The U.S. Government Has Been Promoting Nuclear Proliferation/Harold A. Feiveson, Lawrence Scheinman, and Sharon Squassoni Respond

By DeVolpi, Alex; Feiveson, Harold A. et al. | Arms Control Today, July/August 2007 | Go to article overview

The U.S. Government Has Been Promoting Nuclear Proliferation/Harold A. Feiveson, Lawrence Scheinman, and Sharon Squassoni Respond


DeVolpi, Alex, Feiveson, Harold A., Scheinman, Lawrence, Squassoni, Sharon, Arms Control Today


All too often, those interested in arms control are sidetracked by misunderstandings rampant in the academic community about technical factors associated with nonproliferation. Civilian nuclear power - more a peaceful digression and buffer from international arms enterprise - is not, nor has it been, a problematic route to weaponization.

I was chagrined that an issue (Arms Control Today, May 2007) of a journal focusing on arms control gave so much emphasis to secondary issues while not concentrating on the bigger picture. We have tens of thousands of nuclear weapons and tons of fissile material to be demilitarized, and the only practical and enduring way to do it is by consuming highly enriched uranium (HEU) and weapons plutonium in reactors, which would require an expanded and safeguarded spent-fuel cycle.

There are 38 nations operating 437 nuclear power reactors, as well as quite a few smaller specialized reactors. No nation while a party of the 1968 nuclear Nonproliferation Treaty (NPT) has defaulted in its obligation not to make use of civilian power reactors for nuclear weapons. In fact, the underlying physics, supported by the historical record, impedes and repudiates that route to weaponization. In the global renaissance of nuclear power, the actual "reality-risk" balance is hundreds of cost-competitive, pollution-free power reactors - not a single bomb.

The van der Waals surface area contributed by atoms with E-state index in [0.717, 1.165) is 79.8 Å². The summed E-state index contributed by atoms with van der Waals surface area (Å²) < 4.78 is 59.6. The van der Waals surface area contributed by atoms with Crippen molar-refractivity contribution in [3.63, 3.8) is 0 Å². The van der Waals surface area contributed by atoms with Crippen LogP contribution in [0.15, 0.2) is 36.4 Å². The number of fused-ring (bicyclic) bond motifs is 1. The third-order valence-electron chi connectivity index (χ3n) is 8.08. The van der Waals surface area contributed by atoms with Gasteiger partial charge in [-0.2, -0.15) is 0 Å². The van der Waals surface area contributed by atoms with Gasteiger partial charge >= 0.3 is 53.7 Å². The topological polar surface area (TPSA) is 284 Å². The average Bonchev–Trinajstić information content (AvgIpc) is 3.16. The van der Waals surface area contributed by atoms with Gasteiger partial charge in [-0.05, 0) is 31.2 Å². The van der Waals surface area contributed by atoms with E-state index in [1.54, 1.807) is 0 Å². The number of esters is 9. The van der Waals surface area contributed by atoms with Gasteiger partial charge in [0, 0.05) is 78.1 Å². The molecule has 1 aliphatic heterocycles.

Until recently, no nuclear-weapon state had even built a power reac tor prior to weaponization; they were all based on dedicated military facilities to produce weapons-quality fissile materials as needed for nuclear warheads. The original five nuclear-weapon states accumulated their weapons-grade fissile material long before they constructed power reactors. (During the Cold War, some plutonium-production reactorsimplemented small-scale recovery of waste-heat discharges by running electricity-generating turbines or heating municipal districts.)

North Korea signed the NPT in 1985. Their low-power dual-purpose reactor at Yongbyon was ostensibly for research but was usable for small-scale military plutonium production. The reactor was routinely inspected by the International Atomic Energy Agency (IAEA) to ensure no diversion of fresh or irradiated fuel. However, during special inspections in 1992, the IAEA found discrepancies in North Korea's safeguards declaration.

In order to forestall North Korea's weaponization ambitions, half-hearted, quid pro quo multilateral negotiations took place during the Clinton administration. After President George W. Bush labeled North Korea as part of an "axis of evil," negotiations were not reinstated until it became apparent that it was counterproductive to goad North Korea into becoming a nuclear-weapon state. North Korea has since withdrawn from the NPT, has evidently separated weapons materials from the Yongbyon reactor fuel, and has progressed to carrying out an overt nuclear-weapon test, all without a commercial-scale power reactor.

India and Pakistan, who deliberately did not subscribe to the NPT or to IAEA safeguards, purchased a power reactor or two before they exploded a nuclear weapon, although it is evident that no weapons-fissile material came from their prototype reactors. South Africa started on its weapons program long before acquiring a reactor. Israel never had a power reactor. Several nations known to have flirted with weaponization had carefully partitioned off the civilian fuel cycle. Simply put, safeguarded reactors for open production of electricity are not a practical source of weapons materials.

Nor is an internationally inspected uranium-enrichment facility a quick route to weapons. Although somewhat more directly related, historically and technically, to nuclear weapons, such plants can be visibly constrained to low-enrichment mercantile limits. So far, that has been the case with Iran, which, if not politically and militarily provoked, could continue to verifiably demonstrate. …

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